Some complain that this album is dumb and not really heavy metal. I say shut up and enjoy this fun, unpretentious little album. The riffs are catchy and this is the most inspired performance by Halford in any Judas Priest studio album. This album started a new period in Judas Priest carrier, with a more commercial tone but they were still at their peak here, so check it out. I give Hell Bent for Leather an 8/10.


<> (10.06.2001)

Hailed by many as one of the greatest live metal albums of all time, overdubbed vocals notwithstanding! This is a must for all Priest fans who think the bands output started with's sort of a live "greatest hits" collection from the early period of the band. As for the cover of "Green Manalishi..." the studio version is found on the U.S.(and anything outside of the U.K., I would imagine) version of Killing Machine...which is for some reason titled Hell Bent For Leather. As for the claim of none of the songs being "speedy", ummm...just listen to the opening track, "Exciter"...surely an early speed-metal anthem, kick-ass double bass drums & those patented twin guitar harmony leads just scream bloody murder! A must have for the serious metaller, IMHO!

[Special author note: FYI, the phrase was 'not all speedy', not 'none of the songs being speedy'. I hate it when people do that to what I write.]

Mark Deaton <> (09.08.2001)

What album were you listening to? The songs sounds the same as the studio versions? The guitars are the highlights of the album. The songs are performed at a quicker tempo and the whole ablum conveys a big attitude. A great feature of the ablum is that all of the songs are great; you can put it on and rock through the entire album. Finally, 'Victim of Changes' is worth the price alone.

Ratko Hribar <> (29.10.2001)

The band was still quite young at this point, so this is indeed a extremely solid album, performed with lots of vitality (which was expected) and, even more important, precision (which wasn't so expected). Now, this album even enriches the featured songs and makes them even more compact, tight and raw. There's a long and fluent line of high energy tracks presented, and the most intriguing of those certainly are 'Ripper', 'Sinner', 'Tyrant', 'Green Manalishi' and, naturally, the smoking performance of 'Victim of Changes'. Actually, that Japanese crowd really sounds great, cause somehow, I don't think they would get such a remarkable response in Europe or the U.S. at that time. This release features 9 tracks (the one that I have), but the Japanese version has even 13 songs on it, and it includes 'Hell Bent For Leather', 'Delivering The Goods', 'Rock Forever' and 'Starbreaker'. Three stars.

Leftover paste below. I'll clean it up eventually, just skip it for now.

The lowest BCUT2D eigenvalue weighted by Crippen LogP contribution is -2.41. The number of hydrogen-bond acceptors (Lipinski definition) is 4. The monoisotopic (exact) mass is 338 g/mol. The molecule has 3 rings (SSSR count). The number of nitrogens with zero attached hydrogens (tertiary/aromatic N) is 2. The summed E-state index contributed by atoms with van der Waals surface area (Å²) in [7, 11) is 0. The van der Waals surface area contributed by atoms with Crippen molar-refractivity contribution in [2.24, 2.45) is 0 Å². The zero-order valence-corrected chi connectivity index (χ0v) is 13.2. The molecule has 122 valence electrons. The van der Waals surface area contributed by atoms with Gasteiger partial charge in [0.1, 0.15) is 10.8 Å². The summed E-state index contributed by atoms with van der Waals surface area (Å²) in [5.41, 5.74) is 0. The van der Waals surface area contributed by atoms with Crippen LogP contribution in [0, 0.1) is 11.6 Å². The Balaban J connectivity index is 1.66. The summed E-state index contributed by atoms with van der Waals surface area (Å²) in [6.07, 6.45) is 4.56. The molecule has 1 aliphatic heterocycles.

Felipe Teixeira <> (31.05.2006)

First of all, be sure to find the remastered version; it has 4 bonus tracks, turning an already good album into a great album.

This is the first (and best) live Judas Priest album. It is considered one of the best live heavy metal albums, like, ever. Even if the songs are not that different from the studio versions, I like to hear highly energetic (although well-performed) live albums. Most live albums are boring and useless; this one may be useless but I wouldn’t consider it a bore.

The song that benefited the most from a live treatment is “Genocide”, definitely. It is way heavier, faster – and “menacing” than before. It just didn’t do the lyrics justice in Sad Wings of Destiny, this time it rules. “Victim of Changes” really comes alive, err, live. The rest is almost the same, just heavier. Surprisingly, here the songs are not that faster than the original versions.

The band’s take on the whole overdubs thing is that only some parts of the vocals were ruined and re-recorded. Who knows? Who cares? I just like to hear Halford screaming, even if it is not really live. The 2001 remaster version serves as a 70’s Judas Priest “greatest hits”, now that the album has “Rock Forever”, “Delivering the Goods”, “Hell Bent For Leather” and “Starbreaker”. It would be cool if it had some fan favorites like “Stained Class” and “Dissident Aggressor”, but that’s just me dreaming – I don’t even think they ever played the latter live, even in the Sin After Sin’s tour. They did play “Stained Class” live back then, but the song can be found in the awesome “Live Insurrection” album by Halford (solo), so I won’t complain. If you want a live album as energetic as this one, buy “Live Insurrection”. It is not really by Judas Priest, but the Judas Priest songs that are there are greatly performed. The remasted version gets a 9/10. The original album would be an 8/10.


Felipe Teixeira <> (31.05.2006)

Some people think this album is brilliant, some can't really understand what the fuss is all about. I lean towards the first group. All songs are delivered with comparatively simple (to what came before) but very metallic riffs with a production that sounds a bit dated. Maybe that is the reason why some are turned off by it, but I'd dare to say it is nice that way. And I really don't care because those riffs are cool.